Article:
Teens Talk About Mental Health Awards
It takes a strong person to talk about their own mental health issues, but Bronwyn Burton and Rebecca Addo have decided to do just that.
Bronwyn, age 15, was awarded a certificate at the CYA Awards event on 21st April for the way she has overcome her anxiety and OCD. CYA is part of Surrey Child and Adolescent Mental Health Services (CAMHS) and Bronwyn had been receiving support from CAMHS as well as counselling at school.
Bronwyn, a boarder at the Royal Alexandra and Albert School, started suffering from anxiety and OCD three years ago “I used to think it was normal and that other people had the same issues but just weren’t talking about it. Then I was too scared to say anything in case it wasn’t normal. But one night I was up until one or two o’clock in the morning with non-stop anxiety and I realised it wasn’t normal.” Bronwyn spoke to a teacher and was subsequently given counselling at school. She was also referred to CAMHS.
Since she took the step to talk to someone about her anxiety and OCD Bronwyn has received support not only from the school and CAHMS, but also from her family and friends. “My condition has improved bit by bit and I still get support. I don’t think I will ever be completely cured, but now I know what to do to make it easier to manage. I have had cognitive behavioural therapy and exposure therapy which have helped me to face up to the issues I had. I have also learnt about OCD. My life’s not that hard anymore and I am able to face my GCSEs now that I have the strategies to help me cope with the stress.”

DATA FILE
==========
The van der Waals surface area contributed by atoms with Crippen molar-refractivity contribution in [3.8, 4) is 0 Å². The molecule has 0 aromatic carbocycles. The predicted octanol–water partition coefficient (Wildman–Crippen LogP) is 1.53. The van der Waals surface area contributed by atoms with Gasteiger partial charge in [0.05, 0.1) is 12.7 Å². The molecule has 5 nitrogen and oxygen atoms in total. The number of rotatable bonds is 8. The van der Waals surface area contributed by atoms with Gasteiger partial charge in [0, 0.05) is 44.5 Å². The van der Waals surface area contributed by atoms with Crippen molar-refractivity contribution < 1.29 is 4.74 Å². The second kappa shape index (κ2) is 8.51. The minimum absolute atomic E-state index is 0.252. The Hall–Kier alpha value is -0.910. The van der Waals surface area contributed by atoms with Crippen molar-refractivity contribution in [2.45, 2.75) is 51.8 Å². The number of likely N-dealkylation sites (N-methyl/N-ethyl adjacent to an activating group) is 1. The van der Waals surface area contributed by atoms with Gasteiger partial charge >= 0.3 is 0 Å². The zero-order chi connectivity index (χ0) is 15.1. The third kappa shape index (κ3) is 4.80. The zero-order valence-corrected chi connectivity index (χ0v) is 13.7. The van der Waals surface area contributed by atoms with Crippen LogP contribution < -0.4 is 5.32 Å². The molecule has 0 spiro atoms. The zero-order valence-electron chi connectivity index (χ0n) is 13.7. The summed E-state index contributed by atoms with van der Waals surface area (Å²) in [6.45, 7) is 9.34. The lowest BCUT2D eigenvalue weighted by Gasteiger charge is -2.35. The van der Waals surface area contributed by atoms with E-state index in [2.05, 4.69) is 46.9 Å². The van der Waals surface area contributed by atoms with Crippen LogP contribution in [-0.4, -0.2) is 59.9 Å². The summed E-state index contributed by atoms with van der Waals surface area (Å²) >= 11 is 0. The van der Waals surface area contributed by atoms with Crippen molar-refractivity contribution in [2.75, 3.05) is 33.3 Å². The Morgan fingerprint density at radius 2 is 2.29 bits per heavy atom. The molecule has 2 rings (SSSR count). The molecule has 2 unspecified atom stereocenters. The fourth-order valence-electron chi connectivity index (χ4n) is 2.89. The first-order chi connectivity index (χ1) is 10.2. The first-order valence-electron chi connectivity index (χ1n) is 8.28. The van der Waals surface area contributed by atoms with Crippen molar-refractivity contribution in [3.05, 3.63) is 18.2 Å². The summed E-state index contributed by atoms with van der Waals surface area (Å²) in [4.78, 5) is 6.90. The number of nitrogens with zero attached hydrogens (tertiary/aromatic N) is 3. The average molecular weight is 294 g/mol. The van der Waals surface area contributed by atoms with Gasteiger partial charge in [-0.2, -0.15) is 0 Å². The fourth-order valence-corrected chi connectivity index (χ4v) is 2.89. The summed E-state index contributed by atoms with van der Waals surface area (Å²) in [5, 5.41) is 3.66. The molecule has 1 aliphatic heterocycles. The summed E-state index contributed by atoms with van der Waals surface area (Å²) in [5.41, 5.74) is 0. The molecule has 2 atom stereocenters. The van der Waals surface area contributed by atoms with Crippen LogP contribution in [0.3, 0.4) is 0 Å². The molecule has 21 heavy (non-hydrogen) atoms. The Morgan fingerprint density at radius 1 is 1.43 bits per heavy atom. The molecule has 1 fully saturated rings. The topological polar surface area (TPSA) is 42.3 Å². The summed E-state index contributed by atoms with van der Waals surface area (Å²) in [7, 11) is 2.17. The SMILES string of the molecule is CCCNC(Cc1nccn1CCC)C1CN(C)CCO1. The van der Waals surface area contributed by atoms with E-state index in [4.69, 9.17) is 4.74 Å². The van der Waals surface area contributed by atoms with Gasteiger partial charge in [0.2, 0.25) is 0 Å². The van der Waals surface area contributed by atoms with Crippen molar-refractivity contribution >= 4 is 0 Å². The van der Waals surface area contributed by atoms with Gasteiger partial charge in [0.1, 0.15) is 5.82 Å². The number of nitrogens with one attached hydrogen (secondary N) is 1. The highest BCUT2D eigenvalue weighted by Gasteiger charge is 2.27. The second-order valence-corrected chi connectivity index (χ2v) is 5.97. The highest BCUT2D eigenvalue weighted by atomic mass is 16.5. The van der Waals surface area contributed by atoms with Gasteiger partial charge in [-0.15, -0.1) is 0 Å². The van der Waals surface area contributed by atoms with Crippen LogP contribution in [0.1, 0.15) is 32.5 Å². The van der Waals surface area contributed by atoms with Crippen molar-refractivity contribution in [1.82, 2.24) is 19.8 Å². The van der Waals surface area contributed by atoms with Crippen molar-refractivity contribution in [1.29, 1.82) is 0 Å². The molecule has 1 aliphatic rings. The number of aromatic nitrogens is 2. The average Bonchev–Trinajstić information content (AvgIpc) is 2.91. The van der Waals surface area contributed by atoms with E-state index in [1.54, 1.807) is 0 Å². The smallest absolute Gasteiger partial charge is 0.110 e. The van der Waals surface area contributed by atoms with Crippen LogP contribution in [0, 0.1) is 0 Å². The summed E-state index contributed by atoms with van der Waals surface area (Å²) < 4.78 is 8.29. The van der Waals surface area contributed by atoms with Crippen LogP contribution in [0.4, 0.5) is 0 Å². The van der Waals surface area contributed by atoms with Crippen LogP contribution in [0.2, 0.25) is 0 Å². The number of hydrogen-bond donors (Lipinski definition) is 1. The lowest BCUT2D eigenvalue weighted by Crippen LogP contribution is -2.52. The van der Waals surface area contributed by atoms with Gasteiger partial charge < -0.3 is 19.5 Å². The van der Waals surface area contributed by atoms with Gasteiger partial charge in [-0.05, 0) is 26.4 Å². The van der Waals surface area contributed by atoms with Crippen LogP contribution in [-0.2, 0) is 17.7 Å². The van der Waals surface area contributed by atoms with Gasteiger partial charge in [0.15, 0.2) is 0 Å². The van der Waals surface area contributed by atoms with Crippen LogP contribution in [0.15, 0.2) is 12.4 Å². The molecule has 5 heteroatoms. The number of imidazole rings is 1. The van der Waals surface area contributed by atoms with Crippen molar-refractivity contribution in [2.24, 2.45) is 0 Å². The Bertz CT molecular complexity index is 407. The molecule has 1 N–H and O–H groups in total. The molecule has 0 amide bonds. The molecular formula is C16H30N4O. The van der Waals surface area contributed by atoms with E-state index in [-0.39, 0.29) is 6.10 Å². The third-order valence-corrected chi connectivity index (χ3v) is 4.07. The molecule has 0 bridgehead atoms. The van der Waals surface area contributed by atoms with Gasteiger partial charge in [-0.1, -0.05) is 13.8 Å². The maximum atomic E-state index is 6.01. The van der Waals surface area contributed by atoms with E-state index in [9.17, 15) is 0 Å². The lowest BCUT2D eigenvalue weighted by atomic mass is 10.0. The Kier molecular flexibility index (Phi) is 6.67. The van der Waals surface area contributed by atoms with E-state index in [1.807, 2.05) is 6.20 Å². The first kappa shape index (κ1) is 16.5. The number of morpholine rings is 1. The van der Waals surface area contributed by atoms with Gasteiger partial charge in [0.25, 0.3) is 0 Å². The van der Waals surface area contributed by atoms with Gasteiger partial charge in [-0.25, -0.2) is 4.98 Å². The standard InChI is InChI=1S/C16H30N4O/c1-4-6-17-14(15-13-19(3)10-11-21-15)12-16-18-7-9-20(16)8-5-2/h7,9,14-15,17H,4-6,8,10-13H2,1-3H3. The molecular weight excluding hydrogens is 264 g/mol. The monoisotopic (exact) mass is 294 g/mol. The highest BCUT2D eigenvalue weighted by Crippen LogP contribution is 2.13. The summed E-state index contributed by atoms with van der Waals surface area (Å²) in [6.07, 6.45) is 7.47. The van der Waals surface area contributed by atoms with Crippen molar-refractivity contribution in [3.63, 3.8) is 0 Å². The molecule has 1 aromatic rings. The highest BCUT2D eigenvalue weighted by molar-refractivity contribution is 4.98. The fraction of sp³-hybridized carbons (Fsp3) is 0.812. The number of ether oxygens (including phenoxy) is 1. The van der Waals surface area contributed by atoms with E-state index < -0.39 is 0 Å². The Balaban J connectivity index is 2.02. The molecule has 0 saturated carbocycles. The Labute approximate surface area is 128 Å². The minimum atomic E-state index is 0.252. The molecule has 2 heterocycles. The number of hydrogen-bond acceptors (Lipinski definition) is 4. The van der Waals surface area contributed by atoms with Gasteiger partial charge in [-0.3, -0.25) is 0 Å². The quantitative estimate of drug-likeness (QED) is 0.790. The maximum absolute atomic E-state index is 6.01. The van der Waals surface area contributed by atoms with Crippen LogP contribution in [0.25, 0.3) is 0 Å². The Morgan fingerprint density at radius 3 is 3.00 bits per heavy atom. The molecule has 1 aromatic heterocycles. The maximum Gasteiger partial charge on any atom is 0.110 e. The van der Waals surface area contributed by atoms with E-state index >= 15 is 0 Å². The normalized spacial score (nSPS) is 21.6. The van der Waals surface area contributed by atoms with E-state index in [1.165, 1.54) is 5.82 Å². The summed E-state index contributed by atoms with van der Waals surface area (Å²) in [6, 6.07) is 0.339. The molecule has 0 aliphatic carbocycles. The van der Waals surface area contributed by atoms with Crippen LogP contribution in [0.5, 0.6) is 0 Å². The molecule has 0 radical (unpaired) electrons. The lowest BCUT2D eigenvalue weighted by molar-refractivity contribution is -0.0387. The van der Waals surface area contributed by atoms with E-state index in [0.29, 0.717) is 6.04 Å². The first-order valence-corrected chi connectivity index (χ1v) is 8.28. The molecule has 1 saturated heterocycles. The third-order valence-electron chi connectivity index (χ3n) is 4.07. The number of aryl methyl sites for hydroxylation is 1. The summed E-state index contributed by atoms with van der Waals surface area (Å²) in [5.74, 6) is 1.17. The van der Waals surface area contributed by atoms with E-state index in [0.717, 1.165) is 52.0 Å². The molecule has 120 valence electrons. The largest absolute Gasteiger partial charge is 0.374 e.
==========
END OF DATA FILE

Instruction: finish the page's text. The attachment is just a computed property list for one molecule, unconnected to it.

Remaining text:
Rebecca, 15, also benefited from the support she received with her mental health. She said, “There was a bereavement in my family and I struggled to cope with it. I had counselling from CAMHS and it helped me to understand that everyone has struggles sometimes, that’s normal, and now I know how to move on.”
Bronwyn concluded, “There shouldn’t be a stigma about mental health. Often people are too scared to talk about it as they are afraid of being judged. But it could get worse if you don’t talk about it. There’s nothing to be ashamed of.”
Mary Clair Kelly, a School Counsellor at the Royal Alexandra and Albert School said “I was so proud to see how these two young women have become strong and resilient. It is wonderful that their achievements have been recognised and I hope this will encourage other young people to seek support when they need it.”
Headmaster, Mark Dixon said “Bronwyn and Rebecca have made great progress since they first talked to someone about their anxieties. I am sure there are other children who are suffering from similar issues and I would urge them to tell someone so they can receive the support they need.”
26 April 2017